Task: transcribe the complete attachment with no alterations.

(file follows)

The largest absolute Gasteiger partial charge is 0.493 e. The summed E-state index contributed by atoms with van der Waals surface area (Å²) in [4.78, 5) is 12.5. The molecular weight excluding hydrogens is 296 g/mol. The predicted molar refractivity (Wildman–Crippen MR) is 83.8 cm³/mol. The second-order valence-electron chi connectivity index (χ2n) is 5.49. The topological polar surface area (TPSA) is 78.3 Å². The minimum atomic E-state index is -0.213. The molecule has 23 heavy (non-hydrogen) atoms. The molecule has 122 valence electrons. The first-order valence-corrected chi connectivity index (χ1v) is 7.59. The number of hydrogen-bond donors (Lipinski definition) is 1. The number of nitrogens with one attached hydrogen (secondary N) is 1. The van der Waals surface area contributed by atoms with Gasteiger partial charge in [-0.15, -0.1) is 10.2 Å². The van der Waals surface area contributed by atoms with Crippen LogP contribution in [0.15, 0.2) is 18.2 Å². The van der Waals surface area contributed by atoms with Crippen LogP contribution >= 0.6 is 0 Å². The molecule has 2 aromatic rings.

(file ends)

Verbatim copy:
The largest absolute Gasteiger partial charge is 0.493 e. The summed E-state index contributed by atoms with van der Waals surface area (Å²) in [4.78, 5) is 12.5. The molecular weight excluding hydrogens is 296 g/mol. The predicted molar refractivity (Wildman–Crippen MR) is 83.8 cm³/mol. The second-order valence-electron chi connectivity index (χ2n) is 5.49. The topological polar surface area (TPSA) is 78.3 Å². The minimum atomic E-state index is -0.213. The molecule has 23 heavy (non-hydrogen) atoms. The molecule has 122 valence electrons. The first-order valence-corrected chi connectivity index (χ1v) is 7.59. The number of hydrogen-bond donors (Lipinski definition) is 1. The number of nitrogens with one attached hydrogen (secondary N) is 1. The van der Waals surface area contributed by atoms with Gasteiger partial charge in [-0.15, -0.1) is 10.2 Å². The van der Waals surface area contributed by atoms with Crippen LogP contribution in [0.15, 0.2) is 18.2 Å². The van der Waals surface area contributed by atoms with Crippen LogP contribution >= 0.6 is 0 Å². The molecule has 2 aromatic rings.